A strange thing happened before John Chafe started working in Kenora in 1993. His eyes crossed. He didn’t know it at the time, but it was the first sign of a debilitating disease that would change the course of his life forever.

His family doctor told him he had the flu and prescribed antibiotics. But after a week, when his eyes remained crossed, he bought an eye patch and drove five hours from Thunder Bay to fill the temporary posting at a bank in Kenora. A week later, his eyes straightened and returned to normal. But then other symptoms started appearing, he was losing his balance and couldn’t walk in a straight line.

“I then started have difficulties walking straight. I completely failed a simple balance beam experiment at the Ontario Science Centre,” said John. “I mentioned these symptoms to a friend, who mentioned them to a friend, who fortunately happened to be Dr. Heather MacLean, a neurologist at The Ottawa Hospital.”

To Dr. MacLean, John’s symptoms sounded like multiple sclerosis (MS), an autoimmune disease where the body’s immune system attacks its own central nervous system, brain, and spinal cord. John needed an MRI and spinal tap to properly diagnose his symptoms. The results were analyzed by Dr. Mark Freedman, Director, Multiple Sclerosis Research Unit, Neurology, who confirmed his diagnosis. John had an aggressive form of multiple sclerosis.

John Chafe skiing
John Chafe skiing at Blackcomb just after diagnosis in 1994.

A different life after MS diagnosis

Incredibly interested in rock climbing and skiing, John didn’t give up his active lifestyle after his diagnosis, despite the fact that he was experiencing MS exacerbations – an attack that causes new MS symptoms, or worsens old symptoms – every eight months. He returned to Thunder Bay and opened a rock-climbing gym, thinking, “MS is not going to affect me.”

But it did. It completely sidetracked his life.

After suffering another MS exacerbation, John realized it was becoming more difficult for him to get out to see clients for financial planning sessions.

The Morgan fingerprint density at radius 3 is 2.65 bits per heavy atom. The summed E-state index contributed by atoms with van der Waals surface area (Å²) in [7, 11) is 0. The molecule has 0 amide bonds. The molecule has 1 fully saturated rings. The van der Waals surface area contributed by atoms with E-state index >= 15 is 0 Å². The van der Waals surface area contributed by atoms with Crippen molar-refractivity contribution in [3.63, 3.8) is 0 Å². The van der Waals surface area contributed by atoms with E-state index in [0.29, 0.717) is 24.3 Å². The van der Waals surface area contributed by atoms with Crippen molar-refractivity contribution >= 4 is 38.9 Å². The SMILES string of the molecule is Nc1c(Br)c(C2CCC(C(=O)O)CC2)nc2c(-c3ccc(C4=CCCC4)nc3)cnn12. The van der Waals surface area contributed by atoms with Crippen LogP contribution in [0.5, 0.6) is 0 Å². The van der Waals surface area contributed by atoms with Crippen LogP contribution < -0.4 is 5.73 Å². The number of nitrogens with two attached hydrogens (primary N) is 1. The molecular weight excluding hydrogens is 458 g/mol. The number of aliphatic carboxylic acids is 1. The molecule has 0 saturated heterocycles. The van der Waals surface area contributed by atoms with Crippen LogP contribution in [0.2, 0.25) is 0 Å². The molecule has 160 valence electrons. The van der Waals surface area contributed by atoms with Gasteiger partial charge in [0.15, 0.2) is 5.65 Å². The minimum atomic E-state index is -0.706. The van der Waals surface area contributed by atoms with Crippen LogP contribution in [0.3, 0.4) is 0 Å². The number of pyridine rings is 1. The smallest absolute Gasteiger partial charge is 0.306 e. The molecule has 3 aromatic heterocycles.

“I was stumbling along and thought, ‘How can I ask them to trust me with their money?’ My MS was getting worse and worse,” said John. “I needed a desk job, so I went into computer programming.”

His treatments weren’t helping. He needed a miracle. So he moved to Ottawa to be close to The Ottawa Hospital where we could receive the very best treatment.

Leading-edge clinical trial in Ottawa

Dr. Harold Atkins and Dr. Mark Freedman
Dr. Harold Atkins and Dr. Mark Freedman conducted an innovative stem cell treatment for MS that has halted the disease in over 50 patients

One day, John heard Dr. Freedman on the radio talking about an innovative stem cell transplant study that he described as akin to pressing reboot on the immune system. Dr. Freedman was working with hematologist and scientist Dr. Harold Atkins, a professor of medicine at University of Ottawa, to see if a groundbreaking treatment would halt an aggressive form of MS.

When John met with Dr. Freedman, he told him he was interested in participating in this new study. Dr. Freedman agreed he might be a good candidate because he was young, generally healthy, and his symptoms were quickly getting worse.